The following is part of an online article by Jamie McKenzie, a technology guru of international scope.

—– Power Reading and the School Library —–

Should the media specialist be the most capable teacher of comprehension in the school?

I. The Comprehension—-Literacy Link

While we have always known that a thriving library program is central to the success of a school’s reading and learning programs, “The times, they are a-changing,” as Dylan would put it. What once was central is now urgent.

NCLB has created a cocktail of pressures, risks and opportunities that impact dramatically on the roles of media specialists. The LMS is now a critical factor in a school’s survival, especially as the staff works to strengthen reading comprehension across all classrooms and disciplines.

If the teacher-librarian becomes the most capable teacher of comprehension skills in the school, the prospects for a strong school and a thriving library program are enhanced dramatically, especially when the teacher-librarian has the ability to transfer skill and effective practice to all colleagues. The teacher-librarian promotes, models and empowers the success of all in making comprehension a school priority.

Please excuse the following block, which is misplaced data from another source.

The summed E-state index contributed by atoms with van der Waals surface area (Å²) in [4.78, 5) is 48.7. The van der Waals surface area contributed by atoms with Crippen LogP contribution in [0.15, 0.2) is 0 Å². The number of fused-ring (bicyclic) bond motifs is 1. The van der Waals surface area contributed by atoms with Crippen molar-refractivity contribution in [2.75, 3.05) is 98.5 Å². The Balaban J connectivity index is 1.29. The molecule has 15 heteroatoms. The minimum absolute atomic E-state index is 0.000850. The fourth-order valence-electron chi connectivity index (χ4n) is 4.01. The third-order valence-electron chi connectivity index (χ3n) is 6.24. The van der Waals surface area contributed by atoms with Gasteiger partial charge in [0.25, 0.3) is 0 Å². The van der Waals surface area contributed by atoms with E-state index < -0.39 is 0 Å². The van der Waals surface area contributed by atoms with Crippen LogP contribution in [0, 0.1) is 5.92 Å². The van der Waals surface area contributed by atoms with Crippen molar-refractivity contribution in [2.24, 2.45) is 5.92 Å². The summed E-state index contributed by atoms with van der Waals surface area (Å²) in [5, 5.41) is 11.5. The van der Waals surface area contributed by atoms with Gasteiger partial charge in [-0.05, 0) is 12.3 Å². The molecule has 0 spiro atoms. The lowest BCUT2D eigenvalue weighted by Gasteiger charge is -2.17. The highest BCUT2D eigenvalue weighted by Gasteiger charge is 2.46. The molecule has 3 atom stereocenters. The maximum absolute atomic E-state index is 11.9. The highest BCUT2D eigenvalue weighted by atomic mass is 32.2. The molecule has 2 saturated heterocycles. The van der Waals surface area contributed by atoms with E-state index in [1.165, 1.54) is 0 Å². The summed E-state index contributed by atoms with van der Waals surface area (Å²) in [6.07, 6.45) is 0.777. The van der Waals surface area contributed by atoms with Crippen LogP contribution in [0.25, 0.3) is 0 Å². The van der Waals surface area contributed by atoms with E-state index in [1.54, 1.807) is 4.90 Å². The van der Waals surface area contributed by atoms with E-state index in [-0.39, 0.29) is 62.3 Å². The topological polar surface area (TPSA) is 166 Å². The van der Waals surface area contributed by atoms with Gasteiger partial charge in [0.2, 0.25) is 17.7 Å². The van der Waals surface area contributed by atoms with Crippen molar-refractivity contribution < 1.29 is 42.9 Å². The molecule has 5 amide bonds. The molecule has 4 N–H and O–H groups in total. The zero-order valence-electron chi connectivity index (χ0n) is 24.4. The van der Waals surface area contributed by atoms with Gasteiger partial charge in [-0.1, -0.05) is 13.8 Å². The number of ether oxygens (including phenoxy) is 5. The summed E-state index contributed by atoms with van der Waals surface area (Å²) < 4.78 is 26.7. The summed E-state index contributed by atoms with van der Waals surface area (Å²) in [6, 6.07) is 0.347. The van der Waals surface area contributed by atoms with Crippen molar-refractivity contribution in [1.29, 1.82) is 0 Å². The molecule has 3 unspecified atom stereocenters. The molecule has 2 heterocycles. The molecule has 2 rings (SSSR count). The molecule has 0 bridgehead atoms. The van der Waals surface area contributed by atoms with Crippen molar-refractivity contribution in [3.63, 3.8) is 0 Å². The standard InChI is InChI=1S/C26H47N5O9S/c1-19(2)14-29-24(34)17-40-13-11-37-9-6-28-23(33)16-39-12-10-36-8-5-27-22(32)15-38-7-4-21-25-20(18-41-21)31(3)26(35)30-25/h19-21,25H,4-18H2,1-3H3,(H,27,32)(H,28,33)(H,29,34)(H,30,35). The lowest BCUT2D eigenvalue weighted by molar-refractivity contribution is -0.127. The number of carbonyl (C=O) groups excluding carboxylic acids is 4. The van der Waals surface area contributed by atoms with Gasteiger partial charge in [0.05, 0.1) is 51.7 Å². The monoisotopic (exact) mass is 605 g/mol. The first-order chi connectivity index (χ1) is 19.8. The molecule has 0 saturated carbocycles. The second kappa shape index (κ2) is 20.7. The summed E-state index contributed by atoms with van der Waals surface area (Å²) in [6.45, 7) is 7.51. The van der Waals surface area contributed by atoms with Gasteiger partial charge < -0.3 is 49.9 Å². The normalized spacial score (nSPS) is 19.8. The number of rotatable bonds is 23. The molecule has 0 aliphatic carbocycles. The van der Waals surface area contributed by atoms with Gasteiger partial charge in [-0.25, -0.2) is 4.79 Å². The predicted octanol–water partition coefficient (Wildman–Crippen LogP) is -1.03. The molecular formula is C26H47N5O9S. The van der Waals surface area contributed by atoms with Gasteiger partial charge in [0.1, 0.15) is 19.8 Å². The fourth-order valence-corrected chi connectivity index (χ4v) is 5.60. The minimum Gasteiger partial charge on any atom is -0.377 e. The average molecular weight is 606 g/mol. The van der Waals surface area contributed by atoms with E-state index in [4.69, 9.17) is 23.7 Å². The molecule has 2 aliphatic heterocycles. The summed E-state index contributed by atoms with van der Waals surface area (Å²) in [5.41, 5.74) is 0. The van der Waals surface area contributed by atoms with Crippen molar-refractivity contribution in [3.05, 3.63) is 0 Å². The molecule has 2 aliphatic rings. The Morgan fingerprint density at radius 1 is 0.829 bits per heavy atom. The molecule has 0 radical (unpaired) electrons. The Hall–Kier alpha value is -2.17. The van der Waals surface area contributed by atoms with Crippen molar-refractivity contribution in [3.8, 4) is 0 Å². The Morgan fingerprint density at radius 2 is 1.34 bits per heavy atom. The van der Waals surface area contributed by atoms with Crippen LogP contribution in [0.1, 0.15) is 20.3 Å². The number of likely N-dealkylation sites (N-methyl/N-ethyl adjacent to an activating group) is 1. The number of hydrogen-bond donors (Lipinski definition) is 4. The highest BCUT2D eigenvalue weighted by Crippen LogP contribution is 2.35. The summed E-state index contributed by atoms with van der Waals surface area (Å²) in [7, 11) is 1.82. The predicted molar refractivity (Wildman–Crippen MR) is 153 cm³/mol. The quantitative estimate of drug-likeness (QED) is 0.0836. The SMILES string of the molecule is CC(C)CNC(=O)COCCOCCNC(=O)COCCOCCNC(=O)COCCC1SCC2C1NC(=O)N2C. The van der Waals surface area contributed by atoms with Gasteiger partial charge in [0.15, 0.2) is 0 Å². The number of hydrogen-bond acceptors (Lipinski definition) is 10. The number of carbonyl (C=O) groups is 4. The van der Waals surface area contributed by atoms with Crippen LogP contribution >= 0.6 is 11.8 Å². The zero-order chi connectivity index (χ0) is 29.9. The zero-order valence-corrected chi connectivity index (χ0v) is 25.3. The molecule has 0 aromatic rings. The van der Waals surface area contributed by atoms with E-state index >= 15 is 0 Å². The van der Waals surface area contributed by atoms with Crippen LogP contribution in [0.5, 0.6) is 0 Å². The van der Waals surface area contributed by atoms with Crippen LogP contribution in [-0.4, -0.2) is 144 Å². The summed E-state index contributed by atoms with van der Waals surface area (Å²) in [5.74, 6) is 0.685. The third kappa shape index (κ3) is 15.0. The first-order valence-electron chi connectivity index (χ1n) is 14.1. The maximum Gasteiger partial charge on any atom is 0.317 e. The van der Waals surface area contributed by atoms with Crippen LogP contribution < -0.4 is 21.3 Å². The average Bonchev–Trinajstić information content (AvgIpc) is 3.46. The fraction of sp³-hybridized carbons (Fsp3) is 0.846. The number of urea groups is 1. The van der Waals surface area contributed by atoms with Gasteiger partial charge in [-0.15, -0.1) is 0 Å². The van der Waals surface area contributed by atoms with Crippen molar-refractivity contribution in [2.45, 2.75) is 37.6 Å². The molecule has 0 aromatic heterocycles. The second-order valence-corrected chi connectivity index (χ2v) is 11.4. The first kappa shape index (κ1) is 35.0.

We are now capitalizing upon a natural match between the information literacy goals of Information Power and the comprehension needs of the school. The notion that reading comprehension is tied to information literacies is relatively novel, since the two have been treated as nearly separate domains in the past, but we can no longer afford such an artificial separation.

Literacy is about wrestling understanding from chunks of information, whether those chunks be numerical, textual, visual, cultural or artistic. Comprehension, on the other hand, has traditionally been more narrowly defined as the understanding of paragraphs and passages; but a marriage of the two seems well timed as the NCLB testing juggernaut thunders across the nation.

Note: While this article was originally written for an American audience, the themes should resonate elsewhere as politicians in lands such as Australia toy with the idea of imitating the NCLB annual testing model and dream of imposing nationally-dictated educational systems on schools everywhere.

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